When I wrote my exit column I said, sometimes what’s right for everyone around you doesn’t feel right for you, and I really felt that was the situation for me there. My husband needed me, they told me that he did better with me on the road with him. I was almost always with him on the weekends. When he was in Washington I campaigned without him. A lot of times when he was in the state I’d be with him, but almost always on weekends.

Campaigns always want to split you up as much as possible, especially if they think you know how to speak at all. But, I had a marriage that I was going to fiercely protect, and Sherrod felt the same way, and frankly, very early in the campaign, once [campaign manager] John Ryan was on board, he sat down and said to me, “Sherrod does better when you’re with him, he needs you there.” There’s just something about [having] a partner, and nobody knows you like that person, and he was my only agenda. All I cared about was how Sherrod was doing on any given day. That’s it!

YDS: Aside from the demands that you would otherwise have in this kind of campaign, there was a lot of loss around you. Your father died in the spring, John Ryan’s father died, Sherrod’s close friend John Kleshinski died right afterward ....

CS: A friend of mine from work died … I think she was found on November 1st … of a heart attack. 37. Died on the soccer field.

YDS: How did you accommodate the emotional demands with trying to campaign?

CS: You don’t, and one of the things I think I’ve struggled with in trying to meet some of the deadlines on the book is coming to terms with losing my Dad.

I remember this moment so vividly, on the campaign. I was on book tour, and it was the only time I did not have a Random House driver. My best [friend] Jackie Cassara, I write about Jackie a lot, was with me on the road and we were heading to Dayton, we were going to do [an event]. We had an extensive Ohio tour because of the campaign.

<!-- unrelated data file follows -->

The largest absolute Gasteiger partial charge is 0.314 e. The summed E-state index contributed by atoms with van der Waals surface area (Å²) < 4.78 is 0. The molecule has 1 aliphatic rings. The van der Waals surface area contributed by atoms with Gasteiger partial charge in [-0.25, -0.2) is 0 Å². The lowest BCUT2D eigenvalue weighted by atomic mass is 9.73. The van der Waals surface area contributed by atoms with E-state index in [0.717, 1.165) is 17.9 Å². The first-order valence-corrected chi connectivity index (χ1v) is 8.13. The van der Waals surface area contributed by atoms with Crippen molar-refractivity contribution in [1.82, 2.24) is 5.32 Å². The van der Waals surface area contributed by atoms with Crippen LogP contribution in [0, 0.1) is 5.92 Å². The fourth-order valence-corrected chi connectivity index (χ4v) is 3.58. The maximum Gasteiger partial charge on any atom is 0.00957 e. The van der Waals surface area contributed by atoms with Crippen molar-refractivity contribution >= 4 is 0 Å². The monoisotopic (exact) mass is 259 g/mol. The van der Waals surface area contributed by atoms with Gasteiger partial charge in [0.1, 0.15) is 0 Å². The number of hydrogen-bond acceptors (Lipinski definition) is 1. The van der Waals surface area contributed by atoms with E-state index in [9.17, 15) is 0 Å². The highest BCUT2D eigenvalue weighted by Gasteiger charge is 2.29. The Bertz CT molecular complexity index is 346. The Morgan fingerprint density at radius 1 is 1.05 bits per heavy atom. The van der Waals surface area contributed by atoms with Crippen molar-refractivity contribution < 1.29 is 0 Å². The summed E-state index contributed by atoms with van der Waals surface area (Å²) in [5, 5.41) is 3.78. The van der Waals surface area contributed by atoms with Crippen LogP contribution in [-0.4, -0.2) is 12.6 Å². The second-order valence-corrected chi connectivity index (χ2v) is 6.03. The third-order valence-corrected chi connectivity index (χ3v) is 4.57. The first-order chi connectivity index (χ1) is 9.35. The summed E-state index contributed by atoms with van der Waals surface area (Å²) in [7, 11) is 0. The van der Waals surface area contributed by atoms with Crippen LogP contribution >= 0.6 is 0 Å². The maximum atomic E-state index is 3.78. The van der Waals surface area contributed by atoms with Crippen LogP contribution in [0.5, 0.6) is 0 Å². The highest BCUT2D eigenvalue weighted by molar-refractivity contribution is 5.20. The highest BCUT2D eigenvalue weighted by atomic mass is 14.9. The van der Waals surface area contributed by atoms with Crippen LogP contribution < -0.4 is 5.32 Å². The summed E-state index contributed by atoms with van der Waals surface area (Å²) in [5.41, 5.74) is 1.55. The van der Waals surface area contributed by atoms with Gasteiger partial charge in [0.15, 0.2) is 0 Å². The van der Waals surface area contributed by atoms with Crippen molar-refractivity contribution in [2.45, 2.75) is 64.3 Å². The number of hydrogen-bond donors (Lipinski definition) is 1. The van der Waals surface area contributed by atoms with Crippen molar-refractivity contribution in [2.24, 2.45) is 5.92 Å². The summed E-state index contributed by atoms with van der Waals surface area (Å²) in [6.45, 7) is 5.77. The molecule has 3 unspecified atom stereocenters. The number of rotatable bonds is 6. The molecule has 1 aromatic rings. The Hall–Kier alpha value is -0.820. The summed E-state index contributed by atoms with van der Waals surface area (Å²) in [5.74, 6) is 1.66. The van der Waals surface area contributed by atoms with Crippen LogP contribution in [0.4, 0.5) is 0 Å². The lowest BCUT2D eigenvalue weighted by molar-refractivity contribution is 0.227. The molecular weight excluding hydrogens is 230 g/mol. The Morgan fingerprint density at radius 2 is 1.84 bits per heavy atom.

YDS: The [first] book came out during the campaign?

CS: Oh yeah, it was scheduled before Sherrod even announced, and it came out in April. April 19th, and my father had a heart attack a few weeks later. He had just had both his carotid arteries cleared, the [second] one had been a week ago. And my sister left a message, it was just hysterical, it was just awful. “They’re here, they’re trying to revive him, they’re going to take him to the University Hospitals.” And I hung up the phone and Jackie said, “Maybe it’s not as bad as it seems, Con,” because she was turning the car around, we’re calling Random House, and they’re going to call the bookstore and the TV station … [but] I just knew.

The thing is, he never regained consciousness. He was attached to a lot of machines. I knew he wouldn’t wake up. But I have three siblings who needed to come to terms with it as well. And I really, really wanted my husband there. But, there were some important Intelligence votes.

YDS: Ouch.

CS: And Sherrod said, “If you want me home, I’m coming,” and I said, “If you miss those votes, I’m going to spend the rest of the campaign listening to you explain why you had to miss those votes. Because you know that DeWine is going to go after you on that. And I don’t think I can do that."